Iris pseudacorus L., Sp. Pl. 38 1753. (Syn: Acorus adulterinus Garsault [Invalid]; Iris acoriformis Boreau; Iris acoroides Spach; Iris bastardii Boreau; Iris curtopetala F.Delaroche; Iris curtopetala F. Delaroche ex Redoute; Iris flava Tornab.; Iris lutea Lam.; Iris pallidior Hill; Iris paludosa Pers.; Iris palustris Gaterau [Illegitimate]; Iris palustris Moench [Illegitimate]; Iris pseudacorus var. acoriformis (Boreau) Nyman ……..; Iris sativa Mill.; Limnirion pseudacorus (L.) Opiz; Limniris pseudacorus (L.) Fuss; Moraea candolleana Spreng.; Pseudo-iris palustris Medik.; Vieusseuxia iridioides F.Delaroche [Invalid]; Xiphion acoroides (Spach) Alef.; Xiphion pseudacorus (L.) Schrank; Xyridion acoroideum (Spach) Klatt; Xyridion pseudacorus (L.) Klatt);
Water flag, Pale-yellow iris, Yellow flag, Yellow iris, Yellow water iris, Yellow flag iris;
It is native to Europe, western Asia and northwest Africa.
Its specific epithet, meaning “false acorus,” refers to the similarity of its leaves to those of Acorus calamus, as they have a prominently veined mid-rib and sword-like shape.
It is an herbaceous flowering perennial plant, growing to 1–1.5 centimetres (0.39–0.59 in) (or a rare 2 m) tall, with erect leaves up to 90 centimetres (35 in) long and 3 centimetres (1.2 in) broad. The flowers are bright yellow, 7–10 metres (23–33 ft) across, with the typical iris form. The fruit is a dry capsule 4–7 centimetres (1.6–2.8 in) long, containing numerous pale brown seeds. I. pseudacorus grows best in very wet conditions, and is often common in wetlands, where it tolerates submersion, low pH, and anoxic soils. The plant spreads quickly, by both rhizome and water-dispersed seed. It fills a similar niche to that of Typha and often grows with it, though usually in shallower water. While it is primarily an aquatic plant, the rhizomes can survive prolonged dry conditions.
It is widely planted in temperate regions as an ornamental plant, with several cultivars selected for bog garden planting.
In some regions it has escaped from cultivation to establish itself as an invasive aquatic plant which can create dense, monotypic stands, outcompeting other plants in the ecosystem. Where it is invasive, it is tough to remove on a large scale. Even ploughing the rhizomes is often ineffective. It has been banned in some areas but is still widely sold in others for use in gardens.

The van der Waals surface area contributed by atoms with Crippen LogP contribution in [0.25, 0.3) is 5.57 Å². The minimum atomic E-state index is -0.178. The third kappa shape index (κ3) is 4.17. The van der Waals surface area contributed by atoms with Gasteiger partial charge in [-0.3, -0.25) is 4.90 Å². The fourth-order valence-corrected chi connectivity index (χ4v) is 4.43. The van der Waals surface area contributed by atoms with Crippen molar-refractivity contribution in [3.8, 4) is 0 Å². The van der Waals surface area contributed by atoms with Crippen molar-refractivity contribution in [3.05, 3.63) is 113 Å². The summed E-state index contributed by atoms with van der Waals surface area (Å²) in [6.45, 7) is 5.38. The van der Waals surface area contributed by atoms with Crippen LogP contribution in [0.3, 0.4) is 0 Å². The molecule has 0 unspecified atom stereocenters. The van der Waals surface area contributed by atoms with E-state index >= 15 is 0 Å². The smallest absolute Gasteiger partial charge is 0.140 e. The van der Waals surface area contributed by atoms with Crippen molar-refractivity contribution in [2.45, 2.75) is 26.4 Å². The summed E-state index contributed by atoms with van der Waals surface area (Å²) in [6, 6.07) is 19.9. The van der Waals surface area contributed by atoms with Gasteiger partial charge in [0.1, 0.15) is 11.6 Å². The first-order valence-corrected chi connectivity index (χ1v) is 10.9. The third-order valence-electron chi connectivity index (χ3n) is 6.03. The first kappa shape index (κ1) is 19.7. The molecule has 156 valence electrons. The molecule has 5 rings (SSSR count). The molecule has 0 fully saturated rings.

(From Wikipedia on 27.2.14)
Lilie from the pond in my garden in Ritterhude for ID —2 : Attachments (1). 7 posts by 3 authors.
Water-IRIS, Foto taken in June 2010
It is in the pond
Yes … It is Iris pseudacorus, also known as Water flag, Pale-yellow iris, Yellow flag, Yellow iris, Yellow water iris, Yellow flag iris
By the way species of Iris are commonly known as Flag or Iris and not as Lily.
Thank you …,
many Iris-flowers are called …Schwertlilie. See http://de.wikipedia.org/wiki/Schwertlilien
So I thought flowers of this type are Lilie and the sci.name is Iris ….
Thanks for the explaination
the root of these plant have medicinal values. If i am not wrong juice of the root is used to induce vomitting. the root contain very high amount of tannins.
Thank you … for this additional Information.
Parhaps that is why the grass snake visited my pond a few weeks ago.
I am really not sure why the grass snake visited your garden , but what you say can be a possibility.
grass snake visited my garden to swallow the grass frogs from the pond, and perhaps also knew that Iris pseudacorus has medicinal values. ;-))